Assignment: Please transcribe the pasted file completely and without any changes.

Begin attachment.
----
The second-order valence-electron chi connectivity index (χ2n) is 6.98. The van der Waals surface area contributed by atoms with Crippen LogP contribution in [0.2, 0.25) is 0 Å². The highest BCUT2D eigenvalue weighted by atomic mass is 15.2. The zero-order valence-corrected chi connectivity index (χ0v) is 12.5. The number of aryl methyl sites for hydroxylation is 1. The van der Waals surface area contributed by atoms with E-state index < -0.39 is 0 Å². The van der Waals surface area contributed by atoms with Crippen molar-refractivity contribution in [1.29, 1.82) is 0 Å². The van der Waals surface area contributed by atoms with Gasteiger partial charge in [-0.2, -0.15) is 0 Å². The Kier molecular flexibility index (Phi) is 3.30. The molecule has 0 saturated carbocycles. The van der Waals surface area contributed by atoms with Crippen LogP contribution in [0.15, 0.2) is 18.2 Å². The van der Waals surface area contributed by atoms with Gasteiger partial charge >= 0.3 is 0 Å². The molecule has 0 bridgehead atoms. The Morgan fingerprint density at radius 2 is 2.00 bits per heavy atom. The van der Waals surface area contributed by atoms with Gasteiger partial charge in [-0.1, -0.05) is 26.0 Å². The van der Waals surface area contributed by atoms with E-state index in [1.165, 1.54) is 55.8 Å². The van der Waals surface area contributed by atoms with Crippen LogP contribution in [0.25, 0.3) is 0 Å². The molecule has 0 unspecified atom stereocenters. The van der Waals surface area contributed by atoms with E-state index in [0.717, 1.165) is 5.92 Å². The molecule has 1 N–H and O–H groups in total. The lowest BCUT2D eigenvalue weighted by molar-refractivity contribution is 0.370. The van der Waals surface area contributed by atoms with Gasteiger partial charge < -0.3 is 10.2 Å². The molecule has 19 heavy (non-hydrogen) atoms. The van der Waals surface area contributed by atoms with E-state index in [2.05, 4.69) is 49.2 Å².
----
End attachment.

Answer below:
The second-order valence-electron chi connectivity index (χ2n) is 6.98. The van der Waals surface area contributed by atoms with Crippen LogP contribution in [0.2, 0.25) is 0 Å². The highest BCUT2D eigenvalue weighted by atomic mass is 15.2. The zero-order valence-corrected chi connectivity index (χ0v) is 12.5. The number of aryl methyl sites for hydroxylation is 1. The van der Waals surface area contributed by atoms with E-state index < -0.39 is 0 Å². The van der Waals surface area contributed by atoms with Crippen molar-refractivity contribution in [1.29, 1.82) is 0 Å². The van der Waals surface area contributed by atoms with Gasteiger partial charge in [-0.2, -0.15) is 0 Å². The Kier molecular flexibility index (Phi) is 3.30. The molecule has 0 saturated carbocycles. The van der Waals surface area contributed by atoms with Crippen LogP contribution in [0.15, 0.2) is 18.2 Å². The van der Waals surface area contributed by atoms with Gasteiger partial charge >= 0.3 is 0 Å². The molecule has 0 bridgehead atoms. The Morgan fingerprint density at radius 2 is 2.00 bits per heavy atom. The van der Waals surface area contributed by atoms with Gasteiger partial charge in [-0.1, -0.05) is 26.0 Å². The van der Waals surface area contributed by atoms with E-state index in [1.165, 1.54) is 55.8 Å². The van der Waals surface area contributed by atoms with Crippen LogP contribution in [0.25, 0.3) is 0 Å². The molecule has 0 unspecified atom stereocenters. The van der Waals surface area contributed by atoms with E-state index in [0.717, 1.165) is 5.92 Å². The molecule has 1 N–H and O–H groups in total. The lowest BCUT2D eigenvalue weighted by molar-refractivity contribution is 0.370. The van der Waals surface area contributed by atoms with Gasteiger partial charge < -0.3 is 10.2 Å². The molecule has 19 heavy (non-hydrogen) atoms. The van der Waals surface area contributed by atoms with E-state index in [2.05, 4.69) is 49.2 Å².